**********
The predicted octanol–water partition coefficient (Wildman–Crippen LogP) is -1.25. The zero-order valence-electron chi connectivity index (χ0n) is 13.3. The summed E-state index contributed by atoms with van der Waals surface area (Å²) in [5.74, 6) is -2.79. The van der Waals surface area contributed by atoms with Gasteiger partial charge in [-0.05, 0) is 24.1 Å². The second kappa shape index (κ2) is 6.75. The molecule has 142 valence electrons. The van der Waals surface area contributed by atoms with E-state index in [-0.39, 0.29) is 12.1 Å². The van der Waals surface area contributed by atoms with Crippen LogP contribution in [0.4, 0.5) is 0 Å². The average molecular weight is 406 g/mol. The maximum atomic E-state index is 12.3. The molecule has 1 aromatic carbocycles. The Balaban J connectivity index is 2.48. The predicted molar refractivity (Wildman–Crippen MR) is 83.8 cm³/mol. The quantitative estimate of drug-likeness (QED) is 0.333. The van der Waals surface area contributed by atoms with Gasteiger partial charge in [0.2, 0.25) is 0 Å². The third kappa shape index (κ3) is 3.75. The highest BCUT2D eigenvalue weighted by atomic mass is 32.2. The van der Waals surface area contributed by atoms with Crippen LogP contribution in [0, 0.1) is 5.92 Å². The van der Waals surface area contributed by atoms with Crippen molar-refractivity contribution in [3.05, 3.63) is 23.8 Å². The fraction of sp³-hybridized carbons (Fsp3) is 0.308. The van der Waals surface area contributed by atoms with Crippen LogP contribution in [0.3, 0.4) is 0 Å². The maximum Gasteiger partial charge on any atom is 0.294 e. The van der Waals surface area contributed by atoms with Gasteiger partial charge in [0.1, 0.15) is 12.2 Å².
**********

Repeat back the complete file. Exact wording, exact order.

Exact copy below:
The predicted octanol–water partition coefficient (Wildman–Crippen LogP) is -1.25. The zero-order valence-electron chi connectivity index (χ0n) is 13.3. The summed E-state index contributed by atoms with van der Waals surface area (Å²) in [5.74, 6) is -2.79. The van der Waals surface area contributed by atoms with Gasteiger partial charge in [-0.05, 0) is 24.1 Å². The second kappa shape index (κ2) is 6.75. The molecule has 142 valence electrons. The van der Waals surface area contributed by atoms with E-state index in [-0.39, 0.29) is 12.1 Å². The van der Waals surface area contributed by atoms with Crippen LogP contribution in [0.4, 0.5) is 0 Å². The average molecular weight is 406 g/mol. The maximum atomic E-state index is 12.3. The molecule has 1 aromatic carbocycles. The Balaban J connectivity index is 2.48. The predicted molar refractivity (Wildman–Crippen MR) is 83.8 cm³/mol. The quantitative estimate of drug-likeness (QED) is 0.333. The van der Waals surface area contributed by atoms with Gasteiger partial charge in [0.2, 0.25) is 0 Å². The third kappa shape index (κ3) is 3.75. The highest BCUT2D eigenvalue weighted by atomic mass is 32.2. The van der Waals surface area contributed by atoms with Crippen LogP contribution in [0, 0.1) is 5.92 Å². The van der Waals surface area contributed by atoms with Crippen molar-refractivity contribution in [3.05, 3.63) is 23.8 Å². The fraction of sp³-hybridized carbons (Fsp3) is 0.308. The van der Waals surface area contributed by atoms with Crippen LogP contribution in [0.3, 0.4) is 0 Å². The maximum Gasteiger partial charge on any atom is 0.294 e. The van der Waals surface area contributed by atoms with Gasteiger partial charge in [0.1, 0.15) is 12.2 Å².